VFW History

The VFW traces its roots back to 1899 when veterans of the Spanish American War (1898) and the Philippine Insurrection (1899-1902) founded local organizations to secure rights and benefits for their service; many arrived home wounded or sick. There was no medical care or veterans pensions for them, and they were left to care for themselves.

In their misery, some of these veterans banded together and formed organizations with what would become known as the Veterans of Foreign Wars of the United States. After chapters were formed in Ohio, Colorado and Pennsylvania, the movement quickly gained momentum. By 1915, membership grew to 5,000; by 1936, membership was almost 200,000. The VFW was chartered by an act of the 74th Congress May 28, 1936.

History of Our Post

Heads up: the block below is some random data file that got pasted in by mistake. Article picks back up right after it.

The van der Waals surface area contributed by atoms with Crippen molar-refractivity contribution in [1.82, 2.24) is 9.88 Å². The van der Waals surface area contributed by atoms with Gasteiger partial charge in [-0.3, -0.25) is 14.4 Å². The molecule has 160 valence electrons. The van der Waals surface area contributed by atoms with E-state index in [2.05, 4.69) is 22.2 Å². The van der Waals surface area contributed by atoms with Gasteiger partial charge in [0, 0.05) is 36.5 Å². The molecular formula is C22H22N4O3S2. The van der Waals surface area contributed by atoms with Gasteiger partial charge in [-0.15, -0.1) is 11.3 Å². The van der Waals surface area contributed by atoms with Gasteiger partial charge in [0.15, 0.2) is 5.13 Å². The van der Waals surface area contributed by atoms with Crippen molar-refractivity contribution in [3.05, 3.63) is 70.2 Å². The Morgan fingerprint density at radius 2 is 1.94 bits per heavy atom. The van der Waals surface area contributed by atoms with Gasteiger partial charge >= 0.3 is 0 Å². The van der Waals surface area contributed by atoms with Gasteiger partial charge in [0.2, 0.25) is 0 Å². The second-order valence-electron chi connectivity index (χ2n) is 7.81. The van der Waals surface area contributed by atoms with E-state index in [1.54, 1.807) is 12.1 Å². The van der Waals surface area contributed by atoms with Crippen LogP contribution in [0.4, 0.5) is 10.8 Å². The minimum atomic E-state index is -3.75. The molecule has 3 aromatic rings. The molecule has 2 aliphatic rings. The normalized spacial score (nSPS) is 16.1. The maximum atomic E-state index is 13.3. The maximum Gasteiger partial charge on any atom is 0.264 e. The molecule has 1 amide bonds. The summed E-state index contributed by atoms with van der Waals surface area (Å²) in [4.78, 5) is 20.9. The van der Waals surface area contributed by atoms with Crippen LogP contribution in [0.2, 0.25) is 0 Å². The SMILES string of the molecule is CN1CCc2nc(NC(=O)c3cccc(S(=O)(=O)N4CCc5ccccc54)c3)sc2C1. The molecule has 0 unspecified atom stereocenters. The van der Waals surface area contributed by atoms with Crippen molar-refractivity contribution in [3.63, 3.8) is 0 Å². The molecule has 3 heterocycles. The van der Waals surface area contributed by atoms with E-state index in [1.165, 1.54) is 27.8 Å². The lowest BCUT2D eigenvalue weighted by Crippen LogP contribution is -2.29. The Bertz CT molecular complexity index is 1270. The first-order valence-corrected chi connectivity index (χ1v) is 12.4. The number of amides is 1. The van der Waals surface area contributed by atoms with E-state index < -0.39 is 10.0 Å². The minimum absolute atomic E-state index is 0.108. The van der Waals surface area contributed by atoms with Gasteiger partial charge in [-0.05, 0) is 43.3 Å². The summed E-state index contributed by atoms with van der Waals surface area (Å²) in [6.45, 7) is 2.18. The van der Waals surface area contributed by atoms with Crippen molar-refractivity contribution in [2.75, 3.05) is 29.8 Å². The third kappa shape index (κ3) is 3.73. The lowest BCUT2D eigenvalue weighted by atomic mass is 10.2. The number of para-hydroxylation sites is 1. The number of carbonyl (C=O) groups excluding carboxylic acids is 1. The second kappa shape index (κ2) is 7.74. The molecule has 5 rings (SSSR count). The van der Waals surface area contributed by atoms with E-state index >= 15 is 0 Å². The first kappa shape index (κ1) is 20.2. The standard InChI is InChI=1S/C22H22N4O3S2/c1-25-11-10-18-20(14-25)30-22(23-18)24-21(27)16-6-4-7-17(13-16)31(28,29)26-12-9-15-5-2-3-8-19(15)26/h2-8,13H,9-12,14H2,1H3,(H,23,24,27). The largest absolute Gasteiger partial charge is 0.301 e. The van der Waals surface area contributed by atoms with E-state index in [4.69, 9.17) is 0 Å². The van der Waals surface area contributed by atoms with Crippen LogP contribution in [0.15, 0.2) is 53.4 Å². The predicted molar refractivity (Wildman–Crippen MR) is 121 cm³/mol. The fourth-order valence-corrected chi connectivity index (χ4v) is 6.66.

Marion Post 661 traces its origin to March 16, 1921. Veterans of the Spanish American War, the Philippine Insurrection and WWI organized the post.  The land for the post building was donated by a post member and in 1938 the construction of the building began. The builders were craftsman members of the post and many post members donated their own money to buy the materials. The building was constructed to standards that were well above the norm of the time. The building was ready for occupation just before the beginning of WWII. Some of the workers were the children of the craftsman members and became members themselves as they joined the battle.


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